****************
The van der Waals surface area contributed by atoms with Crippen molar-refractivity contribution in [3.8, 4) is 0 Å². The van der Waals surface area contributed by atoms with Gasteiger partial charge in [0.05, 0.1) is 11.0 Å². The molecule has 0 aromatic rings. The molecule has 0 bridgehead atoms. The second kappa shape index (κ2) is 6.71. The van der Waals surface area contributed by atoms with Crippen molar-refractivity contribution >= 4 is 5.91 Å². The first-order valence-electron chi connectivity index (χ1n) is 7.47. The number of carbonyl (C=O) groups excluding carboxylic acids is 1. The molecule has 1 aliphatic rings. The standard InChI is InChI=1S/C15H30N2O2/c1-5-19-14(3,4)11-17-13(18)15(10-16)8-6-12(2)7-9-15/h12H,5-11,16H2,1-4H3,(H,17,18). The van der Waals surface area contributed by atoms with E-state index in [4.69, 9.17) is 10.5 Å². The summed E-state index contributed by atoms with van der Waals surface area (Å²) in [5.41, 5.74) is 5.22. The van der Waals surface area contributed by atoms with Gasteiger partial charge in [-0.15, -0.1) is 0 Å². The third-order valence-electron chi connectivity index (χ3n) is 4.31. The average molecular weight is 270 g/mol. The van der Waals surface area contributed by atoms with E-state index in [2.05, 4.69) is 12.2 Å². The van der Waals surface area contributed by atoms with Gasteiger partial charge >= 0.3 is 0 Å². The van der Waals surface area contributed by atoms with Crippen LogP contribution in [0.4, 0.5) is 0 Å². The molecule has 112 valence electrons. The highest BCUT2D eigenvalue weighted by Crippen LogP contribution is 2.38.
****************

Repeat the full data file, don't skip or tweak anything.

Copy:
The van der Waals surface area contributed by atoms with Crippen molar-refractivity contribution in [3.8, 4) is 0 Å². The van der Waals surface area contributed by atoms with Gasteiger partial charge in [0.05, 0.1) is 11.0 Å². The molecule has 0 aromatic rings. The molecule has 0 bridgehead atoms. The second kappa shape index (κ2) is 6.71. The van der Waals surface area contributed by atoms with Crippen molar-refractivity contribution >= 4 is 5.91 Å². The first-order valence-electron chi connectivity index (χ1n) is 7.47. The number of carbonyl (C=O) groups excluding carboxylic acids is 1. The molecule has 1 aliphatic rings. The standard InChI is InChI=1S/C15H30N2O2/c1-5-19-14(3,4)11-17-13(18)15(10-16)8-6-12(2)7-9-15/h12H,5-11,16H2,1-4H3,(H,17,18). The van der Waals surface area contributed by atoms with E-state index in [4.69, 9.17) is 10.5 Å². The summed E-state index contributed by atoms with van der Waals surface area (Å²) in [5.41, 5.74) is 5.22. The van der Waals surface area contributed by atoms with Gasteiger partial charge in [-0.15, -0.1) is 0 Å². The third-order valence-electron chi connectivity index (χ3n) is 4.31. The average molecular weight is 270 g/mol. The van der Waals surface area contributed by atoms with E-state index in [2.05, 4.69) is 12.2 Å². The van der Waals surface area contributed by atoms with Gasteiger partial charge >= 0.3 is 0 Å². The van der Waals surface area contributed by atoms with Crippen LogP contribution in [0.4, 0.5) is 0 Å². The molecule has 112 valence electrons. The highest BCUT2D eigenvalue weighted by Crippen LogP contribution is 2.38.